As faithful readers know, we often profile US bank failures on Friday. This stems from our Prime Minister who early on in 2009 said, "there won't be an economic recovery until the U.S. financial system is repaired."
US Bank Failures for the year stand at 95 (will we break 100 today?).
But that pales to the list of over 400 banks who are teetering on the edge of insolvency. So dire is the looming problem that the cash-depleted Federal Deposit Insurance Corporation has hatched a plan to require banks to prepay three years of quarterly fees. The little accounting trick will generate $45 billion in cash for the FDIC, an amount it normally would've had to wait years to get its hands on.
It's an odd move because the FDIC could simply borrow money from the Treasury Department. This is well within the rules of the FDIC. The agency has a credit line with the Treasury to tap as much as $500 billion in emergency capital through the end of next year. But the FDIC is worried that if the agency, which has always been privately funded through bank assessments, borrowed money from the Treasury, it would look like a new bank bailout, eroding the sliver of confidence the public has regained in the USA's banking system in the past few months.
Instead the FDIC has arranged this 'dues pre-payment' option. But won't this hurt bank earnings or deplete lending?
It seems the FDIC is going to take advantage of an accounting quirk that allows companies to spend money on something but not actually tell their shareholders about the cost until the asset is gone. As Time magazine notes, "for you and me, it would be like shoplifting at the supermarket and then dropping off cash every time you decided to eat something. A can of beans might not cost you anything for years. The rule is supposed to match the revenue generated by the stuff a company buys with its costs, and it is called depreciation. But to anyone other than a CPA, it looks like a sleight of hand."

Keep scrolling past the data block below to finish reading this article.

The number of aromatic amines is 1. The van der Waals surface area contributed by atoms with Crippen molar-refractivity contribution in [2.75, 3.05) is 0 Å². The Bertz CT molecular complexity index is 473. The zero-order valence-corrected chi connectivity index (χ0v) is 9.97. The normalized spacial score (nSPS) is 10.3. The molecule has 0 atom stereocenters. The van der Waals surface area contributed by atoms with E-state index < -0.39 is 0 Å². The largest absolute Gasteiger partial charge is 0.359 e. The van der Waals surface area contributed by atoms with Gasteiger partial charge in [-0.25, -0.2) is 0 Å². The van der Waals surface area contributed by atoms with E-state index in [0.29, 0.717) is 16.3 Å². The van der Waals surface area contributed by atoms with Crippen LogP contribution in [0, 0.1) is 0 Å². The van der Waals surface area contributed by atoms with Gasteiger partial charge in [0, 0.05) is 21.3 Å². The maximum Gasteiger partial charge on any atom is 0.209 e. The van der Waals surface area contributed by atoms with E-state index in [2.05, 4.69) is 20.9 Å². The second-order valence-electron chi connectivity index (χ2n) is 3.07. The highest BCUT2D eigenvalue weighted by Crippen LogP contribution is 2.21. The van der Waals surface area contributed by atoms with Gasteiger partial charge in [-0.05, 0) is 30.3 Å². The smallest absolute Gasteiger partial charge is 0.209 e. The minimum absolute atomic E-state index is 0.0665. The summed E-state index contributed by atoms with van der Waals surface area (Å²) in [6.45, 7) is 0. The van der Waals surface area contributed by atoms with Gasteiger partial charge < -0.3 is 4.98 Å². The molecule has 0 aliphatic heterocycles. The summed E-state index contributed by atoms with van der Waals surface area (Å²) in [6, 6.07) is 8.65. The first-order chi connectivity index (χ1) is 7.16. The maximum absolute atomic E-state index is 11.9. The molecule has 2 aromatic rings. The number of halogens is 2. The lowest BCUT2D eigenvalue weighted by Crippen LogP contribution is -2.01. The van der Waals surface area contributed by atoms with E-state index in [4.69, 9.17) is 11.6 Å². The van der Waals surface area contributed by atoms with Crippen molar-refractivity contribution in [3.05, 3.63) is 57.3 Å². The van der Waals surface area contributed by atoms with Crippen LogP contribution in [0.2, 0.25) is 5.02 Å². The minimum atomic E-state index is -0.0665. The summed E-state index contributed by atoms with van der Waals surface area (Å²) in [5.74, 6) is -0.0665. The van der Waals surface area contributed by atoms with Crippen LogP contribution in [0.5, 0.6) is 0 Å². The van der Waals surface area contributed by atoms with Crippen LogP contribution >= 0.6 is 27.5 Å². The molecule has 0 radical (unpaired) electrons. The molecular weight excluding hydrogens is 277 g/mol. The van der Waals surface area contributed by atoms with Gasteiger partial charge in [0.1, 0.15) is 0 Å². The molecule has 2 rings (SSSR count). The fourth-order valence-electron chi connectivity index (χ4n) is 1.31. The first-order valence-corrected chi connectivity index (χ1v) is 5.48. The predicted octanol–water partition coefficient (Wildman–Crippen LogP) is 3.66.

So US bank troubles continue and the FDIC is scrambling to prepare for an avalanche of additional failures.
Meanwhile the trend of strategic mortgage defaults in the United States gallops along, compounding the woes of the banking industry.
It all adds up to what we having been suggesting for months... that the underlying economy is still very weak and that the current stock market rally is nothing more than a bear market trap.
This means the North American economy is probably facing a continuing period of deflation over the short term. Even so, many leading deflationists think that – after a period of deflation – we will certainly get inflation.
The million dollar question is: when?
It's a crucial question. When it comes to investing, being too early is being wrong.
Someone who is positioned for inflation decades too early will get creamed. Likewise, someone who is betting on deflation for 20 years will get hurt if inflation kicks in next month.
One reader suggested in an email we might be even be facing a period of mixed-flation; inflation in some asset classes and deflation in others.
Given that speculators drove up the price of oil last year, it is possible that – especially in a stagnant economy – speculators could drive up the prices of some asset classes and drive others down.
We'll explore the issue more next week.
Let's wind up the week with Bank of Canada Governor Mark Carney's latest warning that there is "no guarantee rates will stay low" .
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